Jack Palladino, the flamboyant private investigator whose clients ranged from presidents and corporate whistleblowers to scandal-plagued celebrities, Hollywood moguls and sometimes suspected drug traffickers, died Monday. He was 76.
Palladino suffered a devastating brain injury Thursday after a pair of would-be robbers tried to grab his camera outside his home in San Francisco’s Haight-Ashbury district. He held on to the camera but fell and struck his head, and the photos he took before his attackers fled were used by police to track down two suspects. They were charged with assault with a deadly weapon and other crimes.
“He would have loved knowing that,” his wife, Sandra Sutherland, told The Associated Press on Monday. She added that she had told her husband while he lay unconscious in the hospital: “Guess what, Jack, they got the bastards, and it was all your doing.”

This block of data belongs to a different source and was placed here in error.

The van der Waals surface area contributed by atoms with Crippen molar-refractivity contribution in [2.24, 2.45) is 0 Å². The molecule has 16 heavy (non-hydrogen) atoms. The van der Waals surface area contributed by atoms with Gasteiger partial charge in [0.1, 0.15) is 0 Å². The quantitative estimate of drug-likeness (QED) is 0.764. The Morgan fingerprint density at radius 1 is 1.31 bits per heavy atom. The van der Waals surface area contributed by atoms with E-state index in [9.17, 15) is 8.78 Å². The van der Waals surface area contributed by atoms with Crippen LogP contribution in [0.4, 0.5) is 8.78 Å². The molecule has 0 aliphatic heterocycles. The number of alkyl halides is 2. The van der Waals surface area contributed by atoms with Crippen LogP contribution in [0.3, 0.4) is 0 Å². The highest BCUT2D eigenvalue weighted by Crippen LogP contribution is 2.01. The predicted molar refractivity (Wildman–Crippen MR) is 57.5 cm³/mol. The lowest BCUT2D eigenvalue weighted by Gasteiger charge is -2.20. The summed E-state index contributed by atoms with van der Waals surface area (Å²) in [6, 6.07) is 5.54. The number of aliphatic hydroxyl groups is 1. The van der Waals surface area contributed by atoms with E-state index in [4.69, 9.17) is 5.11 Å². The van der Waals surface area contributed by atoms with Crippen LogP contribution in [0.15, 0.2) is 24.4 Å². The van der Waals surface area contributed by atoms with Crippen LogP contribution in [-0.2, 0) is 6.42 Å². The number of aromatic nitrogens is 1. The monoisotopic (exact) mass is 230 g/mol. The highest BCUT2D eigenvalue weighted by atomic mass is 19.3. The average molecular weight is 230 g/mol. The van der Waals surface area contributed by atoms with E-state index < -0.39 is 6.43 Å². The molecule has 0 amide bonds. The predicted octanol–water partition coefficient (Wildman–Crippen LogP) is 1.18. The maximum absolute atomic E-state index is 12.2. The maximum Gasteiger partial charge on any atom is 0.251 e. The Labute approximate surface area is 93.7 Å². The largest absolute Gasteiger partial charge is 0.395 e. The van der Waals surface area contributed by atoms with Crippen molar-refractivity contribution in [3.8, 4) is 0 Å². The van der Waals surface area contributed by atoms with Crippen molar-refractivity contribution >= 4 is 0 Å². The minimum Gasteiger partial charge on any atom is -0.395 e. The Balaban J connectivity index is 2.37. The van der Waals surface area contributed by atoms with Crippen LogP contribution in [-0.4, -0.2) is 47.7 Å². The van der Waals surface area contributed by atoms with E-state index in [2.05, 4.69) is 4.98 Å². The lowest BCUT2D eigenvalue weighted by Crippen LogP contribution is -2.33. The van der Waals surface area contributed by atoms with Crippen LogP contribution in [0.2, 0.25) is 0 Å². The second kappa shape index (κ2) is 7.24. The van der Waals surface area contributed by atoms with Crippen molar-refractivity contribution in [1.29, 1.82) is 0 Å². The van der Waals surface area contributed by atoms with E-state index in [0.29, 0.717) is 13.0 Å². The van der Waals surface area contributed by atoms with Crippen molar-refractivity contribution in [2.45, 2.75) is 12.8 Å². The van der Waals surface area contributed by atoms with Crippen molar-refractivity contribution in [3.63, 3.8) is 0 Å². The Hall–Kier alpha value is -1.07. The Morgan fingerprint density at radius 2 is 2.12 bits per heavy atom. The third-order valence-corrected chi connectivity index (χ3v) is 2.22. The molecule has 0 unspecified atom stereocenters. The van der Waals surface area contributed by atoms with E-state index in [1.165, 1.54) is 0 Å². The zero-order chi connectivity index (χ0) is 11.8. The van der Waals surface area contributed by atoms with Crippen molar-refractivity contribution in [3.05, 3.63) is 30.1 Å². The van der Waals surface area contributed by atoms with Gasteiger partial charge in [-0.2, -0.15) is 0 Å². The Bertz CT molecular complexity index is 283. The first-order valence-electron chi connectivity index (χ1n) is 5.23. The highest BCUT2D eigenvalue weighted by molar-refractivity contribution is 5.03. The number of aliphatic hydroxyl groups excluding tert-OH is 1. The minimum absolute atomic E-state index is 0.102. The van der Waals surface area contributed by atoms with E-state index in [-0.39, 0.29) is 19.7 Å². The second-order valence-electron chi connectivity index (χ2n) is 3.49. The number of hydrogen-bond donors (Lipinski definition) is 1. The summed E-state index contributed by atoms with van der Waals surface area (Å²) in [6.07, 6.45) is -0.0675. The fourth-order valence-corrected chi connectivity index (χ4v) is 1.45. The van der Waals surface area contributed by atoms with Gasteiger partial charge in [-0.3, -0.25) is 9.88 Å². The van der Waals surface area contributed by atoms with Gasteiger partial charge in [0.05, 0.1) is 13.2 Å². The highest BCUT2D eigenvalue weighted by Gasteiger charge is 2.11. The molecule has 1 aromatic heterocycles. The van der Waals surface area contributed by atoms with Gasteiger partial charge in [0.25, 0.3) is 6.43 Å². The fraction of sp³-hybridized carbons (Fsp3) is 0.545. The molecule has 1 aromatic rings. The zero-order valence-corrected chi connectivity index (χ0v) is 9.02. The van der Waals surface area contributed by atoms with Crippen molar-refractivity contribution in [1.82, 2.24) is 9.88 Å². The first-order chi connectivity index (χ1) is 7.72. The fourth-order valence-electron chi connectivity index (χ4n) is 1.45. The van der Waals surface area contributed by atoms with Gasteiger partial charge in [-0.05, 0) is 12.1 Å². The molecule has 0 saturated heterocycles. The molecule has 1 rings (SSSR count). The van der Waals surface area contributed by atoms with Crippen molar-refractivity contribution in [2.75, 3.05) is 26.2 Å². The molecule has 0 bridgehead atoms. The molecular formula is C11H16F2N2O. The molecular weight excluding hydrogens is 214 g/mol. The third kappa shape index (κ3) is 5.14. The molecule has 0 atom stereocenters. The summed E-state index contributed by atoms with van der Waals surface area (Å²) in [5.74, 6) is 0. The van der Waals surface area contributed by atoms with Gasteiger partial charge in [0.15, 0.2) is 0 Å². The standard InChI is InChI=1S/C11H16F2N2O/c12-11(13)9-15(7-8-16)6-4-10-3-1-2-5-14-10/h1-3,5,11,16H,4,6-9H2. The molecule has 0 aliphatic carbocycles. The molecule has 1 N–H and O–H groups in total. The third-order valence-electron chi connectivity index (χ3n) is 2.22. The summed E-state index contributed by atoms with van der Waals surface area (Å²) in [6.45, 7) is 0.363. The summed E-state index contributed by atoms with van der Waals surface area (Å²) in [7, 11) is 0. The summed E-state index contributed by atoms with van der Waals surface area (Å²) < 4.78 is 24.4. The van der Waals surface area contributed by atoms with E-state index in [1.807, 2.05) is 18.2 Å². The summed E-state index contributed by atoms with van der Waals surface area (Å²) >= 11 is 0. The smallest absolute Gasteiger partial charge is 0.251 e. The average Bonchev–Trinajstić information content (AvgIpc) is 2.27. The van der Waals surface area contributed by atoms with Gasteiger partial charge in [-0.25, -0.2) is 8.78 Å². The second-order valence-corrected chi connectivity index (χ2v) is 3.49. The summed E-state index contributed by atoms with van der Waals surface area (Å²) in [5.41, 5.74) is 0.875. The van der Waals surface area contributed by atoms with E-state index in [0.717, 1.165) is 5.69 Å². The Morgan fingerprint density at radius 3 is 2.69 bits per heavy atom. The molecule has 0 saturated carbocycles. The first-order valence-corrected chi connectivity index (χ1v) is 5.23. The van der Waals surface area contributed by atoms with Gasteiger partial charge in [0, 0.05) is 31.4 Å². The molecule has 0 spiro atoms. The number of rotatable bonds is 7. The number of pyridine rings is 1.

In a career spanning more than 40 years, Palladino worked for a who’s who of the famous and the sometimes infamous, alternately hailed as a hero or denounced as a villain, depending on who his client was at the time.
He was hired by Bill Clinton’s 1992 presidential campaign to put a lid on women who were coming forward to claim they had had sex with the future president.
He was also the investigator for the family of a 14-year-old boy who won a multimillion-dollar settlement from Michael Jackson after accusing the entertainer of molesting him. Jackson was never charged with a crime in that case.
Two of his most prominent clients were former tobacco company executive and whistleblower Jeffrey Wigand and former automotive executive John DeLorean.
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SOURCE: CBS News, The Associated Press